BI alone can't deliver business decisions

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ITWeb Business Intelligence Summit and Awards 2013

The 8th Annual ITWeb Business Intelligence Summit and Awards takes place on 26 and 27 February 2013, with a workshop on 28 February. Themed "Integrated BI for optimised performance", the 2013 summit empowers BI practitioners to derive the maximum value from their BI implementations. For more information and to reserve your seat, Click here.

The premise that business intelligence (BI) alone can deliver better business decisions is a flawed one, and has done a lot of damage to the sector, says BI expert Bill Hoggarth.

Hoggarth, CEO of new BI firm Dataways, says investment in BI cannot be justified by saying it will enable better business decisions, because this is not the case.

"Too many vendors and marketing departments have given the impression that BI can enable business decisions, and that business decisions are the only endpoint of a BI investment. This has done massive damage to the BI industry," he says.

Hoggarth says BI is, quite simply, information. "Better information is not the single biggest driver of business decisions," he says. "In the real world, strategic business decisions are made based on a wide range of factors - including organisational culture, remuneration, the political environment and what competitors are doing. Information is far down on the list of factors impacting on strategic business decision-making; and information coming from BI is far down on the list of these information sources.

"In fact, many strategic business decisions are taken directly contrary to what the available information says they should do," Hoggarth says.

Hoggarth says BI needs to be seen as a valuable information resource, but not one purely for strategic business decisions. It has great value in powering operational decisions, however.

"There are many different types of business decisions," Hoggarth points out. "Some are best automated according to business rules - like in the case of a bank accepting a credit card transaction. BI can inform these operational decisions, but as you move up to more tactical decisions, such as how to price a new product or which unhappy customer to deal with first, BI plays less of a role. And finally, you have strategic decisions. The role of BI gets less important the higher you move up the chain. This is one reason why the business case for BI flounders when it comes to CEOs authorising a BI investment.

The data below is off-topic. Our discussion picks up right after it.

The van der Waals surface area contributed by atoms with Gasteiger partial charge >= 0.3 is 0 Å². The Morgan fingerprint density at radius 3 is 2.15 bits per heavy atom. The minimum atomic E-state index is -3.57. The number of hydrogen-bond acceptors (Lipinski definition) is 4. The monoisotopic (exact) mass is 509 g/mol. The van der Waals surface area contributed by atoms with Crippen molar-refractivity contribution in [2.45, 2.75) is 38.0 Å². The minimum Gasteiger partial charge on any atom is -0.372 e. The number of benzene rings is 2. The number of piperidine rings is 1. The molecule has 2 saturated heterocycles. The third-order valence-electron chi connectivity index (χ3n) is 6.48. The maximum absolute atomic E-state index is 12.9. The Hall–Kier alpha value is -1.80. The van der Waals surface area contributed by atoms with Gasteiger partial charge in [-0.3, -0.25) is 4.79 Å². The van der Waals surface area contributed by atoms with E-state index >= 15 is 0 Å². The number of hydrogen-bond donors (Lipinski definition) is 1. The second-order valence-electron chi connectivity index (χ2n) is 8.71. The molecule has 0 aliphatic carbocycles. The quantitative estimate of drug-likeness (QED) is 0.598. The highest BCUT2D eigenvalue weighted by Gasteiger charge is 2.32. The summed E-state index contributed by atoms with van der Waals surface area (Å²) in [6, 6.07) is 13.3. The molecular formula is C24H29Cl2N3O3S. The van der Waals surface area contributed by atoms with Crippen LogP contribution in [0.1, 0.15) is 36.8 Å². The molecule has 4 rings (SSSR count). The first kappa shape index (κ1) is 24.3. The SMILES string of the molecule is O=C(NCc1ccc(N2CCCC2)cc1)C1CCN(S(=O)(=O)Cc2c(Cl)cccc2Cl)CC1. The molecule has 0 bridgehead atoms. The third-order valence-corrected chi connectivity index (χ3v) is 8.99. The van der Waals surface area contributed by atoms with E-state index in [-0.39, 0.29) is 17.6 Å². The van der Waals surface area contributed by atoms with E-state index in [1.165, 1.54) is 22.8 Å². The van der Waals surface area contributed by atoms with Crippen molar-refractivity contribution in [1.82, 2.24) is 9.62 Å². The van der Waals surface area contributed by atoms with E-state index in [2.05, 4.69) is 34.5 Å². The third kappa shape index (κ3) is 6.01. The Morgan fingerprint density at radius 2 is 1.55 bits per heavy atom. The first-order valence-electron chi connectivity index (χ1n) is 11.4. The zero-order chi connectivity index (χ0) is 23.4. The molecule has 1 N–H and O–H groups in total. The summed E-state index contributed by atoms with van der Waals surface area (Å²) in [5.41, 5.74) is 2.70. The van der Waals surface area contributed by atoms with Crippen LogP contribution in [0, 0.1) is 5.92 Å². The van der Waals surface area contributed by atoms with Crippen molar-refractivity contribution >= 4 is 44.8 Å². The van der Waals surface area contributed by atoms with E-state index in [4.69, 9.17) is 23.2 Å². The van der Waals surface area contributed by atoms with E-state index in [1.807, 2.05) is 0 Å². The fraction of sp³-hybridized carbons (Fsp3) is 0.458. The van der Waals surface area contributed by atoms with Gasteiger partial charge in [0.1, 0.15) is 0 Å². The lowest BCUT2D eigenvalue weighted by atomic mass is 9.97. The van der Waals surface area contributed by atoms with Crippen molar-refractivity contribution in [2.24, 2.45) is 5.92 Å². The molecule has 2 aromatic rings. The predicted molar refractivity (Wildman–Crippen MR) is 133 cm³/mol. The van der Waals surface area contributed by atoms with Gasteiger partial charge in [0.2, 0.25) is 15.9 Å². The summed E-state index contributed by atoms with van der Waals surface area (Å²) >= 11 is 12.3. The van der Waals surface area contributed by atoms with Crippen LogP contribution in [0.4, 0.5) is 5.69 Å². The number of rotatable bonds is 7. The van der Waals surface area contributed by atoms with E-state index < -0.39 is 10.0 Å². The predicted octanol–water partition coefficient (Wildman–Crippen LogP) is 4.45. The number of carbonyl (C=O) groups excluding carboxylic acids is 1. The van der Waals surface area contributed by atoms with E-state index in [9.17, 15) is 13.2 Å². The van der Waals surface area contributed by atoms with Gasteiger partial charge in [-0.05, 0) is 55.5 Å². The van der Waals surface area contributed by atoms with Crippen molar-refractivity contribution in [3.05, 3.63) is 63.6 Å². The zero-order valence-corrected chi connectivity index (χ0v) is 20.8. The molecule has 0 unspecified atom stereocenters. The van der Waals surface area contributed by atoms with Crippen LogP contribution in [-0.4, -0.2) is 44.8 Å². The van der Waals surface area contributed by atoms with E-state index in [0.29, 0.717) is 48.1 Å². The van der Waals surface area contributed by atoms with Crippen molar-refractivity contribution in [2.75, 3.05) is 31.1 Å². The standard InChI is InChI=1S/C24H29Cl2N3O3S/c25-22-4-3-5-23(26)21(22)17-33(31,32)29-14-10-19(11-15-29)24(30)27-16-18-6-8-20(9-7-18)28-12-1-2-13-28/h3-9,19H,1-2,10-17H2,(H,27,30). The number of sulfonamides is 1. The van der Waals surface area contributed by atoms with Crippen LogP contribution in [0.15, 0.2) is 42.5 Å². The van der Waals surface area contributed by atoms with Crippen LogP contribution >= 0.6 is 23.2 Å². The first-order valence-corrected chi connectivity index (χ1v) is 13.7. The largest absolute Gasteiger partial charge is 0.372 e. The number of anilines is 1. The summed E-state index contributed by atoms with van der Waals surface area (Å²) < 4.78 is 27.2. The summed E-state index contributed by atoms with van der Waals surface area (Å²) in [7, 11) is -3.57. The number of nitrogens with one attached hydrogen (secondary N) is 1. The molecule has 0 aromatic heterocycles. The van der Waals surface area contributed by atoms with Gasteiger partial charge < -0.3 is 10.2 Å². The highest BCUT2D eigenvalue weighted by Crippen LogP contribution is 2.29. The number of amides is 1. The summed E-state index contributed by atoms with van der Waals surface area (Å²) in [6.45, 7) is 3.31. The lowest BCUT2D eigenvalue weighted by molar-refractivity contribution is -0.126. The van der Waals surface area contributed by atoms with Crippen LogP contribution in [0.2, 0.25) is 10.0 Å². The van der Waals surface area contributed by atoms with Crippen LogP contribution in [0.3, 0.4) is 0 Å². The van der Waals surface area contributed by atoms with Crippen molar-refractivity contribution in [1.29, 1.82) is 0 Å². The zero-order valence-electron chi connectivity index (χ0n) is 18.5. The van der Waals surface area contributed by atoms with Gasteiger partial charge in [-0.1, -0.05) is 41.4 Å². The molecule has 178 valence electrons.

"The BI sector has long wondered why hundreds of millions is spent on ERP, and only tens of millions is spent on BI," Hoggarth says.

Hoggarth feels that, as a new age of BI dawns, some of the objections to investment in BI are starting to disappear.

"New BI tools are user-driven, faster, more agile and manage big data. They are becoming more usable and available to mobile devices. This makes them increasingly useful as sources of information. But they still deliver information - not decisions," he says.

"BI vendors and professionals ought to start recognising that there is immense value in being informed, and stop expecting BI to deliver what it cannot," he says.

Bill Hoggarth will speak at the ITWeb BI Summit, from 26 to 28 February 2013, at The Forum in Bryanston. For more information about this event, click here.

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